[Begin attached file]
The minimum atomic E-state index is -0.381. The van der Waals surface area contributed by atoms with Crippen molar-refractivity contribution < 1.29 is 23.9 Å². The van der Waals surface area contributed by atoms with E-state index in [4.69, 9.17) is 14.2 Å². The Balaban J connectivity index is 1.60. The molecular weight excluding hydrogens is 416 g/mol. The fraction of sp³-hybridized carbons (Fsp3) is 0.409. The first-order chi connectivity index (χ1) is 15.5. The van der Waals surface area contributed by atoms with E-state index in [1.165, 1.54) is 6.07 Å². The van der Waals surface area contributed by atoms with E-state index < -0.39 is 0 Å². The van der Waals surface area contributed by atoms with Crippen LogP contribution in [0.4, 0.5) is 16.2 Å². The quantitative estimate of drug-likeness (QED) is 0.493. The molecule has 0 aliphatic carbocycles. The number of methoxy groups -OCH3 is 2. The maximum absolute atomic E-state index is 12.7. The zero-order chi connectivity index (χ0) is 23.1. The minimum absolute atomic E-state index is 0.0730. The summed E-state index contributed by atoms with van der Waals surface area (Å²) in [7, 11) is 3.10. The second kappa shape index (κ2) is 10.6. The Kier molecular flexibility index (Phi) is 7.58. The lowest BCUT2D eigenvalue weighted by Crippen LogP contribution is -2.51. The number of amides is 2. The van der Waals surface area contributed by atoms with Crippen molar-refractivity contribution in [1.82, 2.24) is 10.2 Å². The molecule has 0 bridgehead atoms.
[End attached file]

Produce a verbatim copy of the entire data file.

The minimum atomic E-state index is -0.381. The van der Waals surface area contributed by atoms with Crippen molar-refractivity contribution < 1.29 is 23.9 Å². The van der Waals surface area contributed by atoms with E-state index in [4.69, 9.17) is 14.2 Å². The Balaban J connectivity index is 1.60. The molecular weight excluding hydrogens is 416 g/mol. The fraction of sp³-hybridized carbons (Fsp3) is 0.409. The first-order chi connectivity index (χ1) is 15.5. The van der Waals surface area contributed by atoms with E-state index in [1.165, 1.54) is 6.07 Å². The van der Waals surface area contributed by atoms with E-state index < -0.39 is 0 Å². The van der Waals surface area contributed by atoms with Crippen LogP contribution in [0.4, 0.5) is 16.2 Å². The quantitative estimate of drug-likeness (QED) is 0.493. The molecule has 0 aliphatic carbocycles. The number of methoxy groups -OCH3 is 2. The maximum absolute atomic E-state index is 12.7. The zero-order chi connectivity index (χ0) is 23.1. The minimum absolute atomic E-state index is 0.0730. The summed E-state index contributed by atoms with van der Waals surface area (Å²) in [7, 11) is 3.10. The second kappa shape index (κ2) is 10.6. The Kier molecular flexibility index (Phi) is 7.58. The lowest BCUT2D eigenvalue weighted by Crippen LogP contribution is -2.51. The number of amides is 2. The van der Waals surface area contributed by atoms with Crippen molar-refractivity contribution in [1.82, 2.24) is 10.2 Å². The molecule has 0 bridgehead atoms.